Last edited: Feb 28, 2012
  14. StoneBurner

    StoneBurner Registered User

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    I realize Abercrombie gets compared to GRRM all the time, but I don't think that's fair as his work cuts out all the excess fat and he continuously gets better. I think Morgan's stuff is the closest in terms of overall feel. JV jones is an interesting comparison. I find her stuff hard to categorize. It feels more like traditional epic fantasy than Abercrombie. It also has a distraught horror vibe to it.

    Though parts of Erikson's Malazan books have that same mixture of humor/violence, i think Esselmonts books are closer to Abercrombie as well.

    EDIT: Ari Mammel's Warlord (duology?) is Abercrombie-esque, though far snarkier. But if you want violence mixed with humor, nothing beats Goblin Corps. It's not similar to Abercrombie, but I think a fan of Abercrombie could enjoy it.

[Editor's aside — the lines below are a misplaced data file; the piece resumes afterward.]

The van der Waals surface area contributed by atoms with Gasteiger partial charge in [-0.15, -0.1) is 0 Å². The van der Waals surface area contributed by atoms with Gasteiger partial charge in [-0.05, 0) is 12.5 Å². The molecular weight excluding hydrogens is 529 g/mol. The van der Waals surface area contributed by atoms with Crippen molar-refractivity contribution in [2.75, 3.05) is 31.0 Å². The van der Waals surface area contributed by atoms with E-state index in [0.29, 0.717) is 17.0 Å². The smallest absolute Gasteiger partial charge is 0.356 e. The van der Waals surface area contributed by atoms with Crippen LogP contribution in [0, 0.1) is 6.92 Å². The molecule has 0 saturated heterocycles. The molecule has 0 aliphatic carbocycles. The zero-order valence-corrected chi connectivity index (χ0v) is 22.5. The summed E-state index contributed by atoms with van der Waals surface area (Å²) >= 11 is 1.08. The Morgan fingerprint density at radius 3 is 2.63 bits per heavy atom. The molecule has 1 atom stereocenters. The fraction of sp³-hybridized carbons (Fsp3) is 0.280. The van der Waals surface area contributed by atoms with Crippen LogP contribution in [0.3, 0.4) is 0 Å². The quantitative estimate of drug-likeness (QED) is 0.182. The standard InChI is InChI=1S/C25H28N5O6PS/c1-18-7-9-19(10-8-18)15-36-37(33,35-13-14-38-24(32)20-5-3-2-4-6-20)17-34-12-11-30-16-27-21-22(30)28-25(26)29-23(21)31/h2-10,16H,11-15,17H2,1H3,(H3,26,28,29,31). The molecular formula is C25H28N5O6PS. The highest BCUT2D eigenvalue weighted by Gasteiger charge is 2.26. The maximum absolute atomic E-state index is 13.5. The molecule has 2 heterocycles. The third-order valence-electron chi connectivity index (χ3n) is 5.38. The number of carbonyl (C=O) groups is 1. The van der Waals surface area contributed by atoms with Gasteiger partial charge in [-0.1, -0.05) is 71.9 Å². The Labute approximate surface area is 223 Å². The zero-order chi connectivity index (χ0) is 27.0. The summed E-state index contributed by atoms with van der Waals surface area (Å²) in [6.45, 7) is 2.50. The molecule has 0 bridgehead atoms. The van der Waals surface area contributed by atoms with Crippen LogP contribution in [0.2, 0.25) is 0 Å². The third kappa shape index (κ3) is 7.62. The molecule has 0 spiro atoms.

Last edited: Feb 28, 2012
  15. TooNice

    TooNice Banned

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    thanks a lot guys. i looked into brent weeks more and he seems to 'wheel of time' for me. i'll definitely check out bakker at some point, even if he is very different. paul kearney and kj parker will also be added to my to read list.

    but it seems glen cook is the way to go for me right now. as soon as i finish 'yes man' it's glen cook, then the rest of the dresden files. thanks.

    if anyone else has read those authors i'd still be interested in your opinions though.
     
  16. hawkeyye

    hawkeyye Registered User

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    Abercrombie is by far my favorite fantasy author. I struggle to find anyone nearly as must read. The Way of Kings was very good and I agree with those that said Peter V Brett and Brent Weeks. While they are not all that similar, they are some of the more entertaining, action and pace wise, that are out there right now.
     
  17. 3rdI

    3rdI Edema Ruh